Cicely Tyson, trailblazing screen icon, has died at 96

Erica Gonzales
·2-min read
Photo credit: Charley Gallay - Getty Images
Photo credit: Charley Gallay - Getty Images

From Harper's BAZAAR

Cicely Tyson, a trailblazing Hollywood icon and veteran actor of the screen and stage, has passed away at age 96.

Her manager, Larry Thompson, confirmed the news. “I have managed Miss Tyson’s career for over 40 years, and each year was a privilege and blessing,” he said in a statement, Variety reports. “Cicely thought of her new memoir as a Christmas tree decorated with all the ornaments of her personal and professional life. Today she placed the last ornament, a star, on top of the tree.”

Born in New York in 1924, Tyson made her film debut with a minor appearance in Twelve Angry Men in 1957, but marked her first official movie role with Odds Against Tomorrow in 1959, per Variety. She achieved acclaim years later with the 1972 drama, Sounder, where she famously played Rebecca Morgan—a role that earned her an Oscar nomination.

She also broke ground in theatre and on television, playing the starring role in the 1974 TV film, The Autobiography of Miss Jane Pittman, and Binta in the 1977 miniseries Roots. More recently, she played Ophelia Harkness, mother to Viola Davis' Annalise Keating in How to Get Away with Murder.

Photo credit: Michael Ochs Archives - Getty Images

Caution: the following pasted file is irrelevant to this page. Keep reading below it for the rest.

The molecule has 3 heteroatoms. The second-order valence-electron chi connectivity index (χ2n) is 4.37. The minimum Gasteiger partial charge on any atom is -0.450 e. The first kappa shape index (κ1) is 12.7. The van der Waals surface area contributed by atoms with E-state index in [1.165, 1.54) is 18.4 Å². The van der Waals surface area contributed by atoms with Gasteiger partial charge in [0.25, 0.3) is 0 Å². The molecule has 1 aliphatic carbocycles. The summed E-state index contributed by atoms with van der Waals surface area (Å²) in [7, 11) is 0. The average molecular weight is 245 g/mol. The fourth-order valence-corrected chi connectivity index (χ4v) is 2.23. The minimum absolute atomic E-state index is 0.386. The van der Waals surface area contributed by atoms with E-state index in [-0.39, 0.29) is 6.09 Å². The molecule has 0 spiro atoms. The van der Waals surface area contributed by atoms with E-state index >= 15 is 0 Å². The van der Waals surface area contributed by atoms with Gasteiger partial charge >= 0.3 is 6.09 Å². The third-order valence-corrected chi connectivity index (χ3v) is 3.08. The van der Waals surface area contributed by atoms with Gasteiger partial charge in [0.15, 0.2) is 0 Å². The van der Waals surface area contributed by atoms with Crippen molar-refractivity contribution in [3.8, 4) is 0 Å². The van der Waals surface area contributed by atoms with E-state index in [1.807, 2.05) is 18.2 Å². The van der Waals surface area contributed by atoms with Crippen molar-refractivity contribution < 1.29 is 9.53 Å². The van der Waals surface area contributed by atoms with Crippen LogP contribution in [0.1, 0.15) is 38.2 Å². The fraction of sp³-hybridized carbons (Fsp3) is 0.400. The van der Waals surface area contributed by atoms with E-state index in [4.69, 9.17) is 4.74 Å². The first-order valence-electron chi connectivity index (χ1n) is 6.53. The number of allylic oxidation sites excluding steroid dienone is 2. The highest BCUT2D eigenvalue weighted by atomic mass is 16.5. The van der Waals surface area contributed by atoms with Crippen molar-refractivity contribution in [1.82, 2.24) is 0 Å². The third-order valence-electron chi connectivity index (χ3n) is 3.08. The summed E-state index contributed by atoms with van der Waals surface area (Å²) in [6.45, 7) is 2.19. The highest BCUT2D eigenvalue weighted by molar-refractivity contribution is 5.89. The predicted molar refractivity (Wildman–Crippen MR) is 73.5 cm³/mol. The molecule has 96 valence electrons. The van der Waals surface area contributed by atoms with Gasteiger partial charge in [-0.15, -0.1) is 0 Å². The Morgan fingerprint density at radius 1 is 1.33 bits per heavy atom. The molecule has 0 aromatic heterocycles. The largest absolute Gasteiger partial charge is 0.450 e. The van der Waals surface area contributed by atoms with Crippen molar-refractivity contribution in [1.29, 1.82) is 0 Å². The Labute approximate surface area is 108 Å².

Photo credit: Michael Ochs Archives - Getty Images

The pioneering actress is known for eschewing roles that promoted racist, demeaning, or over-sexualised stereotypes, challenging how Hollywood would portray Black women onscreen.

"I have to tell you, there was so much going on at that time that was projecting negative images of Black women that my mission was to change that," she told The Hollywood Reporter in 2014. "I said, 'Yes, we have drug addicts, and prostitutes and low-lifes, but we also have doctors, lawyers and teachers, and we have women who are just mothers to their children and wives to their husbands that have decency about who they are and what they are and why they are on the face of this earth.' And so I didn’t feel that I could afford the luxury of doing anything else."

Tyson was well-decorated with accolades, with Screen Actors Guild, Tony, and Emmy Awards all under her belt. In 2019, she received the Honorary Academy Award, her first Oscar of her six-decade-long career. She became the first Black woman to ever win an honorary Oscar.

Her latest project was her memoir, Just as I Am, which was published just days before her death on 26 January. In the 400-page tome, Tyson reflects on her rich career and life's journey, from her childhood in New York to her memorable roles.

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